In Canada, 18Footnote 10 populationsFootnote 11 of Purple Twayblade have been documented (Figure 2; Appendix C). Seventeen of these populations occur, or occurred, in Ontario; one population occurs in Quebec. Three are considered extirpated (i.e., no longer exist) and four are considered historical (i.e., not confirmed in over 20 years). Up to 11 extant populations are believed to exist. The uncertainty about the number of extant populations is due to the fact that when last visited in 2008, plants were not detected at the locations of three populations (though they are still classified as extant by Ontario's Conservation Data Centre) (Appendix C). At two of these locations, invasive species have become established or the habitat had become overgrown and/or shaded. Although it is unknown whether or not Purple Twayblade, like many other orchid species, can persist either vegetatively (i.e., in a dormant state underground) or in the seed bank for long periods of time; it is seed bank forming and there is evidence that seeds can remain dormant for over four years then germinate when exposed to a mycorrhizal associate (Whingham et al. 2006). If this is the case, habitat restoration activities could be investigated to possibly restore the two populations. As for the third population (Frontenac Provincial Park), a beaver dam in 2004 flooded the area where an estimated 400-500 Purple Twayblade plants were growing the previous year. No Purple Twayblade plants have been observed there since that time, despite removal of the beaver dam in 2007 (which has since been rebuilt). It is unknown whether Purple Twayblade (or its fungal associate) can survive prolonged submersion, this population, in particular, would benefit from continued monitoring to determine its presence / absence, the availability of suitable habitat (including the fungal associate) and/or opportunities for restoration (species and/or habitat).
Two new occurrences of Purple Twayblade were discovered in the Windsor area, one in 2012 and the other in 2013 (AMEC 2014). The naturally-occurring plants were found within restoration sites established for the Herb Gray Parkway (HGP) projectFootnote 12. These occurrences have not yet been assessed by the Natural Heritage Information Centre (NHIC). However, based on distance to other extant populations, it is likely that they would be grouped (i.e., sub-population) within the larger Ojibway Prairie Complex and Area population (Appendix C). They have therefore been grouped as such here.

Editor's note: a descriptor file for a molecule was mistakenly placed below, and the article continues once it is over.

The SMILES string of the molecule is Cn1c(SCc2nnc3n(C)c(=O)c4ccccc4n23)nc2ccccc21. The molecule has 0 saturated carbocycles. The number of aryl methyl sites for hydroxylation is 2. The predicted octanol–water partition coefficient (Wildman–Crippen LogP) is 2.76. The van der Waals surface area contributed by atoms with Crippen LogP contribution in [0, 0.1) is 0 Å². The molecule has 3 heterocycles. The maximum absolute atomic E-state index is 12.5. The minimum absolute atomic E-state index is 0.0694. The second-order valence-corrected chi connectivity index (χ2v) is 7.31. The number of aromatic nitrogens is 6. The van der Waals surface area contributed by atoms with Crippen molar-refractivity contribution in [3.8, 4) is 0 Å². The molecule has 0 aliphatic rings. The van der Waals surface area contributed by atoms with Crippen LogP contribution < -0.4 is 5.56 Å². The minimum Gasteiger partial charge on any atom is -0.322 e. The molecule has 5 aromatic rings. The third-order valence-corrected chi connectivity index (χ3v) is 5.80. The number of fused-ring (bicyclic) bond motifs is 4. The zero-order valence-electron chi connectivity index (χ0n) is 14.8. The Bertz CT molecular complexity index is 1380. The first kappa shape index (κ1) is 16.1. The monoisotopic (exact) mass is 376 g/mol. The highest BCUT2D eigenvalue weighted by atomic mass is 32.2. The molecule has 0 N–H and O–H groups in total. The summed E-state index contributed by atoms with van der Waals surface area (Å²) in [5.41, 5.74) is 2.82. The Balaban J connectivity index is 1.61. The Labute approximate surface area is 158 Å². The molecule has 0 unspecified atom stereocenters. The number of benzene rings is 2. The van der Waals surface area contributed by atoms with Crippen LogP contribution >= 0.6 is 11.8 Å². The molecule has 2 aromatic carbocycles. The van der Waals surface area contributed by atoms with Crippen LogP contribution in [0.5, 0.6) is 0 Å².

The total Canadian population is estimated to be 1,200 plants in any one year (Appendix C). Though most Ontario populations are small (fewer than 30 plants), the Morgan Arboretum population in Quebec is comparatively quite large (more than 900 plants) (Appendix C). In Ontario, some of the small population size may be attributed to survey effort; some populations were only partially counted during the survey period and it is likely that the estimate is also conservative because not all populations (and sub-populations) were visited (COSEWIC 2010). In addition, outside the flowering and fruiting period, Purple Twayblade is inconspicuous and may be mistaken for the related, and more common, Loesel's Twayblade (Liparis loeselii). As such, under similar circumstances, it is also equally possible Loesel's Twayblade may also be mistaken for Purple Twayblade leading to false positives and inaccurate population estimates.
Trends in population size are very difficult to determine for this species, and detailed information is not available. To date, none of the Purple Twayblade populations have been monitored sufficiently to detect population trends. It has been suggested that, like many other orchids, Purple Twayblade plants may remain dormant in the soil when conditions are unfavourable (White 2001), although there is no evidence for this from research on this species (Mattrick 2004). Purple Twayblade is known as a colonizing orchid that may rapidly populate new areas and then decrease rapidly to only a few plants, as habitat becomes unsuitable (Sheviak 1974; Mattrick 2004).
3.3 Needs of the Purple Twayblade
Vegetation associates and abiotic conditions
In the central part of its North American range, Purple Twayblade has been found in old fields, rich hardwood forests, floodplains and sand ridges in prairie habitats (Sheviak 1974; Case 1987). In Canada, it was formerly thought to be a species found mainly in open oak woodland and savanna (Allen 1989), but in recent decades has been reported from a wider range of habitats, from mixed deciduous forest, shrub-thicket, shrub alvar, forested swamps (deciduous and mixed deciduous-coniferous), tallgrass prairie and coniferous plantations (Allen 1989; White 2001; Buck and Dobbyn 2007; Ambrose et al. 2004; White 2008; A. Godbout, pers. comm. 2010; COSEWIC 2010; AMEC 2014). In the core of its range in the United States, it is considered a somewhat weedy species, capable of colonizing early- to mid-successional habitats (Sheviak 1974; Dressler 1981; Homoya 2012).